USE STEAM, PUNK: A couple of centuries ago steam engines were all the rage. Then came internal combustion. But motor vehicles are notoriously inefficient at converting fossil fuels into mechanical kinetic energy, and much of the generated energy is lost anyway as heat. Engineers at BMW EfficientDynamics are exploring adding steam power to vehicle engines. The Turbosteamer Project recovers heat from the engine exhaust and uses it to create steam to power an expansion turbine that generates electrical energy. Weighing up to 15 Kg, the unit should help save up to 10% of the fuel on a long journey. Never underestimate the driving power of hot air. BMW shows off its new trick here.
RESCUE ROBOT: The Gemini-Scout Mine Rescue Robot, designed by Sandia National Laboratories, is a small tracked vehicle that can cross rough ground and rubble, go up and down steps and stairs and handle being partially submerged.
Cameras and gas sensors send data back to an operator, and a thermal camera detects heat signatures. The robot's intended for mines , to help rescuers assess conditions. The controls are based on an Xbox 360 to make them easier to learn. So will an enterprising games designer start making 'rescue' games? Discovery News has more and there's video here.
WHERE'S THE BAT?: The GPS Logger from Telemetry Solutions weighs only 10 grams, and most of that is because of the battery. Data stored on the chip can be downloaded wirelessly from up to 500 metres. At that size the loggers are small enough to be used on bats, but they could also be used for objects we'd like to keep track of too. Don't bats live in caves where GPS wouldn't reach? Technology Review has details.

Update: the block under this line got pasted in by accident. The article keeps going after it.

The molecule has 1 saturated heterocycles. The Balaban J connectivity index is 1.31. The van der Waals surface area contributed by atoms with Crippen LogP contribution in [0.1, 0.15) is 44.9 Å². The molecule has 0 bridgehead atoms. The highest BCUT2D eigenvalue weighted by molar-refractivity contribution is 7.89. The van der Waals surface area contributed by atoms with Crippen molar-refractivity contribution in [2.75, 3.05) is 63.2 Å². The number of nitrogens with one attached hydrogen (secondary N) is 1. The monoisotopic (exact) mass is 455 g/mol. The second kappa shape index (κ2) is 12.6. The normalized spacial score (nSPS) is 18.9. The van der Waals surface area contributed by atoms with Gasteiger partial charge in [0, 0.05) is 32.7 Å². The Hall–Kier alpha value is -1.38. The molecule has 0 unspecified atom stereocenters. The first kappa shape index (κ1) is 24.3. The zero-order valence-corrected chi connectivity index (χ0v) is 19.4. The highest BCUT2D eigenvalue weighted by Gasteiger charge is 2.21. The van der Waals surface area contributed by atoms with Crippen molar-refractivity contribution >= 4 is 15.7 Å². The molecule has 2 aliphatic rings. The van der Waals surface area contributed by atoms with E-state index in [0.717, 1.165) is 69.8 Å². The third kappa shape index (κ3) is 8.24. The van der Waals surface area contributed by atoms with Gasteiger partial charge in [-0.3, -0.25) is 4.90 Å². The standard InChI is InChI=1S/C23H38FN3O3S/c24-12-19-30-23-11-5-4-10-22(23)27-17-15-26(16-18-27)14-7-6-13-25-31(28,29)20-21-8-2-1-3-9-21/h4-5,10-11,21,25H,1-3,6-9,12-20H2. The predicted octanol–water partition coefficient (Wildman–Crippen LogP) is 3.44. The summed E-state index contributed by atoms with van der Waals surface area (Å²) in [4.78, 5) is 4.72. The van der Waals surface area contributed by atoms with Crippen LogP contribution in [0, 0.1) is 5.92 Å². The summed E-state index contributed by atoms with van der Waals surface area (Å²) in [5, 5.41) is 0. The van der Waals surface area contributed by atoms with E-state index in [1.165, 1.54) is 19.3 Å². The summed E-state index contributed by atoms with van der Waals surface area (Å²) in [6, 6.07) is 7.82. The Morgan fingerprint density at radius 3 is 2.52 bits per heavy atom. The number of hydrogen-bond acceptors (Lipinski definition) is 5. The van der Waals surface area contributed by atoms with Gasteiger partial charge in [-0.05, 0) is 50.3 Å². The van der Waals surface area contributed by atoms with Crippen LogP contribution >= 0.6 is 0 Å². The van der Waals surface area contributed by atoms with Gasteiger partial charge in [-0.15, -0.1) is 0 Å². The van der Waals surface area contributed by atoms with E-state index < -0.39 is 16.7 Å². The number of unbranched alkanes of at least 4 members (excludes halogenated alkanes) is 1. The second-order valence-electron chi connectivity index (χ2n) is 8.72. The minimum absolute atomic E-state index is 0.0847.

JELLY BATTERY: The liquid electrolyte in most lithium batteries is volatile and hazardous. UK researchers blended a rubber-like polymer with a conductive, liquid electrolyte to create a 'jelly'. The jelly can replace the liquid electrolyte, and make the batteries safer and a great deal cheaper. Safety's good but cheaper is even better. Full story at the BBC.
FUTURE GHOSTS: You think of a ghost town as a place that has outlived its usefulness, abandoned by residents who no longer want to live there. But in New Mexico Pegasus Global Holdings, a technology company, plans to build a new ghost town modeled after a typical American town of 35,000 people. They plan to spend $200 million to build a complete town, with roads, houses and commercial buildings, but no people, so that scientists and others can test their ideas. An example might be testing how to deliver solar systems to different kinds of buildings, or how efficiency differs between old and new buildings. And with no actual human beings around to mess up the study results. The Washington Post has more.
- Miraz Jordan knowit.co.nz